A neurological case supporting the sensorimotor theory of perception

I just read chapter 5 of Oliver Sacks' “The man who mistook his wife for a hat”, “Hands”. He describes the case of a 60 year old lady with cerebral palsy, who could not do anything with her hands, and more interestingly, with a profound impairment of manual perception – inability to recognize any object by touch. Yet her tactile senses were intact, and she actually could move her hands – although she did not use them. Sacks reasoned that perhaps she had not developed her manual abilities by exploration as a child would, because she had been looked after so much due to her congenital disease. Then as a therapeutic experiment, he tricked her into grasping things with her hands (e.g. putting food slightly out of reach). In a matter of weeks, she developed complete functional use of her hands (after 60 years!), and even started to make remarkable sculptures. Simultaneously, she also developed normal tactile perception (instant object recognition).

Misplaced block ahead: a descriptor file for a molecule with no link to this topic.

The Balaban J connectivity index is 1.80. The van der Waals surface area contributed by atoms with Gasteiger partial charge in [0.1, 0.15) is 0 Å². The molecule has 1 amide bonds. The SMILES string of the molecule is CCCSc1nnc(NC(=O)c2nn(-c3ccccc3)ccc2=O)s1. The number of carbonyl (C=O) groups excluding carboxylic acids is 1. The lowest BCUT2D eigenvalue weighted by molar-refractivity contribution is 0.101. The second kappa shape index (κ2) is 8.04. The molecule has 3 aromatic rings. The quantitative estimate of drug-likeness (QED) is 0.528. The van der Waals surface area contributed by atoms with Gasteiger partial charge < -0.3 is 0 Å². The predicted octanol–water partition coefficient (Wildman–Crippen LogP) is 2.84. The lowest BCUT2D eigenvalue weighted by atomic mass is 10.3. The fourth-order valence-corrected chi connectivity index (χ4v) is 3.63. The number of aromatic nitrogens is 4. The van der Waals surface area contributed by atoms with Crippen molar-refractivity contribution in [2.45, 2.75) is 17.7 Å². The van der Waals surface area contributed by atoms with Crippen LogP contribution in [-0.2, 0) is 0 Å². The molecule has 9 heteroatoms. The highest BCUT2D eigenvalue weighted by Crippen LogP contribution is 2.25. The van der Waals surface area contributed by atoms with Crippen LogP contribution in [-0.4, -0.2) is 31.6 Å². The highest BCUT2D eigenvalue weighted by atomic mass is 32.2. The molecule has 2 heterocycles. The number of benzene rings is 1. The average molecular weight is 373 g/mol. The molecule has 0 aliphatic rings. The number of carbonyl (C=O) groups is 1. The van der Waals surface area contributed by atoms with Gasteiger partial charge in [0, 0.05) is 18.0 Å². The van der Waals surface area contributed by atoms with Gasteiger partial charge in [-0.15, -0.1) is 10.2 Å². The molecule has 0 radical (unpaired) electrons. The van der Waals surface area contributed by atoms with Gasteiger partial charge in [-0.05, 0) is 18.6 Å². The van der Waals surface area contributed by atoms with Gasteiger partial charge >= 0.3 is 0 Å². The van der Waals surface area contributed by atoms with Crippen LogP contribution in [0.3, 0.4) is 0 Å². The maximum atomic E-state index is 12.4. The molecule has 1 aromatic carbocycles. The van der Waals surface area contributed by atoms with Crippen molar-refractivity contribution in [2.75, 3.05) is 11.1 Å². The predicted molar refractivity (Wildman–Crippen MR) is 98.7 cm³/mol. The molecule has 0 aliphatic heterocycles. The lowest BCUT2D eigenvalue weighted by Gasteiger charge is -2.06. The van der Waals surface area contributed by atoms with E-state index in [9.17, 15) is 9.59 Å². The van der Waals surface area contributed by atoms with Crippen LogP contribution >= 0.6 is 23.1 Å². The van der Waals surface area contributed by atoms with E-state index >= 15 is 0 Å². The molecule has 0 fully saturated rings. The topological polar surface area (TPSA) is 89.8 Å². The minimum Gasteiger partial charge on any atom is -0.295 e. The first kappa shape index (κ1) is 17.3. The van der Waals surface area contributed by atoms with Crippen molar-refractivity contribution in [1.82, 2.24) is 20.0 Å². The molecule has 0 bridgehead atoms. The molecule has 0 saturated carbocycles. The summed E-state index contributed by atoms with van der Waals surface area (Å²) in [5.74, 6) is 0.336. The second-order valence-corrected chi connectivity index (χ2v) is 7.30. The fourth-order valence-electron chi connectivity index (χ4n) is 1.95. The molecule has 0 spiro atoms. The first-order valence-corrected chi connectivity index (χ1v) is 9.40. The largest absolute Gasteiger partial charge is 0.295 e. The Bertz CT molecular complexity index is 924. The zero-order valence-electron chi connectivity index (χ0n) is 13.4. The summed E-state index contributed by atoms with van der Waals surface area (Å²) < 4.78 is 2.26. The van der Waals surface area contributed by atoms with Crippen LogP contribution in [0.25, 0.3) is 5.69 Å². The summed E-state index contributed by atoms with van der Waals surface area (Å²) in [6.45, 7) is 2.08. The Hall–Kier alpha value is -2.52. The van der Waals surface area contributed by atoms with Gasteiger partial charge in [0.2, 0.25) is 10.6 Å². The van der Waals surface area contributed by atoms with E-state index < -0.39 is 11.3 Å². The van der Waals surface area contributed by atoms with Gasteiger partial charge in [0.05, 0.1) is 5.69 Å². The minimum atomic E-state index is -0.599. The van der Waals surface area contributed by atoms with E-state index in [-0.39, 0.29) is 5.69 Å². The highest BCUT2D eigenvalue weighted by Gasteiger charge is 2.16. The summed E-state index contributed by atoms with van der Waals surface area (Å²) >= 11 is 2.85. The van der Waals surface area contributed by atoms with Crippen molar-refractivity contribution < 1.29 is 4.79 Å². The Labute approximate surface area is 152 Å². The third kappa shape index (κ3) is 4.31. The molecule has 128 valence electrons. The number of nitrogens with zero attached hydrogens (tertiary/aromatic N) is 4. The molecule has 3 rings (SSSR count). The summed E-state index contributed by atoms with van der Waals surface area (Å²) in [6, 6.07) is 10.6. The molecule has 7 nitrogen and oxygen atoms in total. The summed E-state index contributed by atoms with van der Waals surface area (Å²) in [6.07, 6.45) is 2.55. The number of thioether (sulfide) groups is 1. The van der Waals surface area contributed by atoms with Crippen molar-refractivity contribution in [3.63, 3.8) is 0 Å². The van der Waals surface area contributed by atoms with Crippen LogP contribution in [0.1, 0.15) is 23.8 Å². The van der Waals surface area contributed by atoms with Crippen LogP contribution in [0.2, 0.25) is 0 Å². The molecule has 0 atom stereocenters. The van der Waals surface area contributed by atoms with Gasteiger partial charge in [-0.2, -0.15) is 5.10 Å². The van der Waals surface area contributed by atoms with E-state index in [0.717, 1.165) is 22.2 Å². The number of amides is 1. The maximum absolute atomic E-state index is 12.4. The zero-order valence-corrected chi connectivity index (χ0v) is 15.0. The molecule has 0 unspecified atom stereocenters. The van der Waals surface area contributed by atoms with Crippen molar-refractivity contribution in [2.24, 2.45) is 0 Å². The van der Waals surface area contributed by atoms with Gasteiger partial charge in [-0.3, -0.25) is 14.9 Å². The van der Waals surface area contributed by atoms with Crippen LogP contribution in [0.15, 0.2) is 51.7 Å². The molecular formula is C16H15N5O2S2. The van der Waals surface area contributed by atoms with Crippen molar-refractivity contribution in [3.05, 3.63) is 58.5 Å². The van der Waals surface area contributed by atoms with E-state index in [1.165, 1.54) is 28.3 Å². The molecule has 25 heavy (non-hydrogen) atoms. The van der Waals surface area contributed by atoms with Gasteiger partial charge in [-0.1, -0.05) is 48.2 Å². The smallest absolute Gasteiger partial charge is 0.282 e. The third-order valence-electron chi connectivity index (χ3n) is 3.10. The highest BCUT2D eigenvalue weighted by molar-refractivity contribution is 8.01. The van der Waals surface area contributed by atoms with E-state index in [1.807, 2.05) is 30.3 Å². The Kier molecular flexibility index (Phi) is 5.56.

This is quite an interesting case for psychological theories of perception. As the sensorimotor theory of perception predicts, it shows that normal perception requires action. Normal sensory neural structures do not by themselves give rise to perception.

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